In the querying phase, SRS performs an incrementally k-NN search on the projected space, until when it has found a satisfactory point (i.e., early-termination condition), or it has examined t * n points (i.e., normal-termination condition).
- The users need to have Boost C++ library installed (http://www.boost.org/). The Boost library is used to calculate the quantile of chi-squared distribution.
- Currently the program has only been tested on Linux.
- There are four key parameters to the SRS algorithms:
- n: number of data points.
- c: approximation ratio.
- m: number of 2-stable random projections to be used in the index.
- prob_thres: the probability that the algorithm returns a c-approximate NN. Typically, n is fixed, and one can fine tune the other three parameters to achieve different space/time/quality tradoffs. Fixing any of the two parameters will place a constraint on the third parameter.
- In addition to these input parameters, the program also generate an internal parameter t: the fraction of data points to be examined before the search terminates in the normal condition.
How to use SRS
- Compile the program:
% make all
cal_paramto calculate a feasible setting of parameters based on the given constraints. The users can manually set either m or the success probability. A feasible setting of parameters will be printed on the screen and it can be used later in the query processing phase. The implementation is based on Algorithm 6 in the paper. For example (using the toy dataset with 3000 points):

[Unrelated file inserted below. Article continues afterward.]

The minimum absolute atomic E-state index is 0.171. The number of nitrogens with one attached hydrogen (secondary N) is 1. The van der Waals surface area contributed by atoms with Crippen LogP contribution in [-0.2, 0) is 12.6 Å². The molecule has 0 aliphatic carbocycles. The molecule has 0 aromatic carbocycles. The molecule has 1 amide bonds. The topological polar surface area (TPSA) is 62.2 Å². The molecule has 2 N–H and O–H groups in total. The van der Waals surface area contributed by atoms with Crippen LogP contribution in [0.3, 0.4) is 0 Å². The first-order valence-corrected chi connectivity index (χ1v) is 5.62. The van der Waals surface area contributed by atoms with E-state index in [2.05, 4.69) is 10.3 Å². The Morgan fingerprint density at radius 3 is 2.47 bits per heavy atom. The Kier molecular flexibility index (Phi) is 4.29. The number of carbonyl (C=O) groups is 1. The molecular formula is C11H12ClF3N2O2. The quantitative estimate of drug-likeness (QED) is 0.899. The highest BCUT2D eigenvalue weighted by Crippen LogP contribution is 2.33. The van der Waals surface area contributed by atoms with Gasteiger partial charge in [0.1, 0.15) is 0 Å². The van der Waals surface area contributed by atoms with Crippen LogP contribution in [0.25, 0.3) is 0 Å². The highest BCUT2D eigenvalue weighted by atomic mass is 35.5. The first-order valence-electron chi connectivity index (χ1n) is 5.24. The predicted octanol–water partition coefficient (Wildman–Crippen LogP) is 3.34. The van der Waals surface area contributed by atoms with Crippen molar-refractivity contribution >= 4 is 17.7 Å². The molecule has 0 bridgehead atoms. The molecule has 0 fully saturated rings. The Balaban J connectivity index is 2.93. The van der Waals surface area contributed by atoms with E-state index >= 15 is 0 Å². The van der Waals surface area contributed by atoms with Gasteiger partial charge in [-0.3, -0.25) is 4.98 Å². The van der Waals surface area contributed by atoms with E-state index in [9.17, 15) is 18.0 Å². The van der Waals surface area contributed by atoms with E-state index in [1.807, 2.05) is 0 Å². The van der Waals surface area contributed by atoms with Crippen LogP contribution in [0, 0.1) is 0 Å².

% ./cal_param -n 3000 -m 7 -c 4
The following message will be printed out:
A feasible setting is: m = 7 prob_thres(-r) = 0.299203 T_max(-t) = 2 t = 0.000544
The output indicates that, in the query processing phase, the users shall use the arguments `-c 4`, `-m 7`, `-r 0.299203` and `-t 2`.
As a rule of thumb, we recommend setting m between 6 and 10, to begin with.
gen_gtto generate the ground truth of given dataset and query workload. The ground truth file will be used when processing the query workload. For example (using the toy dataset):
% ./gen_gt -d 192 -n 3000 -k 10 -q data/toy.q -s data/toy.ds -g data/toy.gt -y i
-y i indicates that each coordinates is an integer. The other option is
-y f, indicating that each coordinates is a floating point number.
-Ioption to index the data. Users need to specify m and index path in this step. For example (using the toy dataset):
% mkdir index % ./srs -I -d 192 -i index/ -m 7 -n 3000 -s data/toy.ds -y i
-Qoption to process the query workload. The implementation is based on Algorithm 1 in the paper and its variants. The top-k approximate nearest neighbors for each query in the query workload will be returned, together with the average ratio and time over all queries.